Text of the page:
Written by Patrick Wright, posted to ABC Everyday on 27 May 2021, updated 28 June 2021.
It’s understandable if you are feeling upset, anxious or frustrated by news of another lockdown.
Dr Zena Burgess, chief executive of the Australian Psychological Society, says people can expect to feel all these emotions, along with fatigue and exhaustion.
“You also might have a shorter fuse or feel more irritable,” she says.
As we prepare to retreat to our homes, it’s important to be mindful of the impacts of uncertainty and isolation.
Here are some strategies from psychologists to help you manage your mental health in lockdown.
Focus on what you can control
When it’s unclear what will happen tomorrow or the next day, and plans are thrown into chaos, it can be very unsettling.
Dori Kabillo, a psychologist and director of psychology clinics across Melbourne, says the uncertainty can have big impacts on our mental health.
“We talk about focusing on the things you can control, and not on the things you can’t,” she says.
“In your environment, you can find little things you can control. We talk about managing your hygiene, wearing masks, even reaching out and connecting to people.”
With her clients, she often discusses a framework called FACE, developed by medical practitioner and author Russ Harris.
It involves four practical steps that can help you manage uncertainty and anxiety during difficult times.
- F – Focus on what’s in your control.
- A – Acknowledge your thoughts and feelings.
- C – Come back into your body (exercise, stretches or breathing exercises can all help).
- E – Engage in what you’re doing.
One useful technique is box breathing, which involves taking slow, deep breaths. It can be done several times throughout the day and can help calm nerves and relieve stress.
Take breaks from news and technology
While it’s important to be aware of what’s going on, it helps to give yourself a break from distressing news and social media feeds.
“The problem is when you’re getting caught up in news or social media, and it’s eating up your time and it’s doing more harm than good,” says Dr James Collett, a lecturer in psychology at Melbourne’s RMIT University.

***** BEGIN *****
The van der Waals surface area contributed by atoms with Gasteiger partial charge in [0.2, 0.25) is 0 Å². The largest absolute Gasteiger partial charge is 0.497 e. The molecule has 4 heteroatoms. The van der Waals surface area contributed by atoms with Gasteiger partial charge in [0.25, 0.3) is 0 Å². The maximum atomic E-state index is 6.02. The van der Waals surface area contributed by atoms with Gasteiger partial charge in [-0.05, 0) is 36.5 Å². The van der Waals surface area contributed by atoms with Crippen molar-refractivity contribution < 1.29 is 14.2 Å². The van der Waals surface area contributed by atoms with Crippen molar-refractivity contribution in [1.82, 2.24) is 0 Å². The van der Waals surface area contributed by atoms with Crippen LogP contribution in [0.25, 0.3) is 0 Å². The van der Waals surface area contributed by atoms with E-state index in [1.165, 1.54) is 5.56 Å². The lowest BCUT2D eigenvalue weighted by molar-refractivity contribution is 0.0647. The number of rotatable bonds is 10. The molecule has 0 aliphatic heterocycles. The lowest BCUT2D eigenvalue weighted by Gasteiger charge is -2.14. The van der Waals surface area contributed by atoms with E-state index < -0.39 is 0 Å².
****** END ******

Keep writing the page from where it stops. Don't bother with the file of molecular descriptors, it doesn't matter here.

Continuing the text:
Dr Collett says it can help to focus on “conscious and active” use of social media and news, rather than using it as a distraction.
“If it’s not helping, think about times when you can switch off the phone, or when you can check in with the news rather than being constantly connected,” he says.
If you can, avoid screen time in the hours leading up to bedtime.
“It can really harm sleeping patterns, and disrupted sleep patterns have a massive flow-on effect for our overall wellbeing,” Dr Collett says.
“For some people, the bombardment of news reports may also be overwhelming or distressing,” Dr Burgess adds.
“If that’s the case, limit your media exposure and stick to trusted sources of information.”
Remember you’re not alone
One of the most important things for our mental health is to feel connected to those around us.
While lockdowns may add a physical barrier to our relationships, it’s important we keep reaching out to friends, family and other loved ones, Ms Kabillo says.
For those with loved ones in areas under lockdown, be considerate, offer support and most importantly listen.
Ms Kabillo says it’s helpful to think back to what worked — and what didn’t — in previous lockdowns.
“We’ve proved that we are highly adaptable. We managed to connect in different ways, and I think it’s about reminding ourselves of what we used to do,” she says.
If you’re struggling, support is available
If you are feeling stressed or anxious, there is support available.
“Don’t underestimate the impact on your mental health or try to soldier on if you’re struggling,” Dr Collett says.
“If anyone is finding their mental health to be affected by lockdown, they can get in touch with their local GP or a psychologist directly.
“Many psychologists are offering services through telehealth. They’re well-trained and willing to help. Don’t forget that support is out there.”
The Australian Psychological Society has also published information and guides for managing the mental health impacts of lockdowns.
If you or anyone you know needs help: